GAMBIER — Stockberger’s Spring Hill is a popping place where owner Allen Stockberger, a farmer and retired Knox County Commissioner, is in his 35th year growing popcorn — and lots of it. That amounts to 165 acres planted on 12 fields this season.
Sure, he has to contend with prairie grass, pokeweed that can stain kernels with its color, and pesky deer, who like to nibble the tops off stalks in the outer-most rows. But Stockberger said he will once again do well growing popcorn this season, having planted the crop in late April with harvesting to come in October.
The reason Stockberger has done as well as he has is found in the name of his business — the “Spring Hill” part. Rain is good for popcorn growing, but too much of it, like the record amounts that have occurred in Ohio the past two years, tends to dampen popcorn planting efforts.
But Stockberger has the advantage of growing his popcorn on hills, lots of them. His popcorn, at 34,000 seeds planted per acre, each row spaced 30 inches apart, grows alongside and near his Pipesville Road farm, which is near Indianfield Bluffs Park and the Kokosing River. Water flows off his hills once heavy rains give his crops a good soak, traveling down waterways into ravines.
He grows two types of popcorn — gourmet eating popcorn loved at movie theaters, and the “mushroom popcorn” that is best for coated popcorn treats like caramel corn and kettle corn. In the past, he has sold popcorn to the likes of Orville Redenbacher and Act II.
Earlier this year, because of heavy rains, some commercial popcorn makers contacted Stockberger because they had an issue. Rains had over-saturated their fields and so they weren’t able to get their spring plantings in on time. Stockberger already had contracts with Shumway Popcorn and Metzger Popcorn.
“They (other commercial popcorn makers) did contact me however, by the time they did I had already planted all of the popcorn acres I have available,” he said.
Stockberger doesn’t just grow popcorn at Stockberger Farms, established in 1975. He also grows an Ohio “hard” wheat called Napoleon wheat, along with barley and non-GMO soybeans popular in Asia for tofu products. Non-GMO means they are not genetically modified.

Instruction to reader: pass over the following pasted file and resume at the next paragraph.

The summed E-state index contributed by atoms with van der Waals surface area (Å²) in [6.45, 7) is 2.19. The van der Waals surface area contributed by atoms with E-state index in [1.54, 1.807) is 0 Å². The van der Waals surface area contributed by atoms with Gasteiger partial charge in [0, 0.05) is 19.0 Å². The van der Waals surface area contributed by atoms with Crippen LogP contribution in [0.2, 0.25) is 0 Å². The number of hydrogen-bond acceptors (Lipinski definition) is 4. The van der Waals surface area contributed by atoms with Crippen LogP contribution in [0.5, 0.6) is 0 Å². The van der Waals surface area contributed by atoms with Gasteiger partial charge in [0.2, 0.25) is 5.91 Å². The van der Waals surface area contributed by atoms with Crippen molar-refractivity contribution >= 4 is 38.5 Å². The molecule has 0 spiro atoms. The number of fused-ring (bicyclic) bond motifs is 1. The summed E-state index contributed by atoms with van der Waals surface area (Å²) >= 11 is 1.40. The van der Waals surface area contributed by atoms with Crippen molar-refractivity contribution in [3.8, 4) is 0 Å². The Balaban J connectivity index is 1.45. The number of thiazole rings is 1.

“There is also no genetically modified popcorn. It’s all natural,” he offered.
Stockberger uses crop rotations, which means he alters the crops planted in each field each year.
He has three bins for wheat and one for barley, and currently, his bins are preparing those crops by drying them. In the fall, the popcorn will be bin-bound.
Unlike commercial corn, which is known for its sturdy stalks and large ears, popcorn stalks are not as sturdy. And ears are smaller than commercial corn, with kernels that are round — like a teardrop — instead of being square in shape.
“I tell people that popcorn is a ‘wimpy’ corn,” he said, due to not being nearly as sturdy as commercial corn. But popcorn is certainly prolific — with one ear yielding 400 kernels, or 1,300 kernels per pound. With their 13 to 14 percent moisture content, popcorn kernels are just about perfect for being heated into popcorn, he offered.
Americans eat about one billion pounds of popcorn per year, or about 3.25 pounds per person. That amounts to nearly $2 billion annually in sales.
Stockberger runs most of his planting and harvesting machinery himself, including planting machines and large combines along with the tractors that pull them. He has some help with combine work, and he and wife Deena are known to keep some very large bags of popcorn around for immediate sale if needed.
Having served as a county commissioner for 20 years, Stockberger has been farming more than twice that long. And he seems to enjoy the latter occupation more.
“I think a nice semi (truck) full of popcorn is beautiful to look at,” he said.
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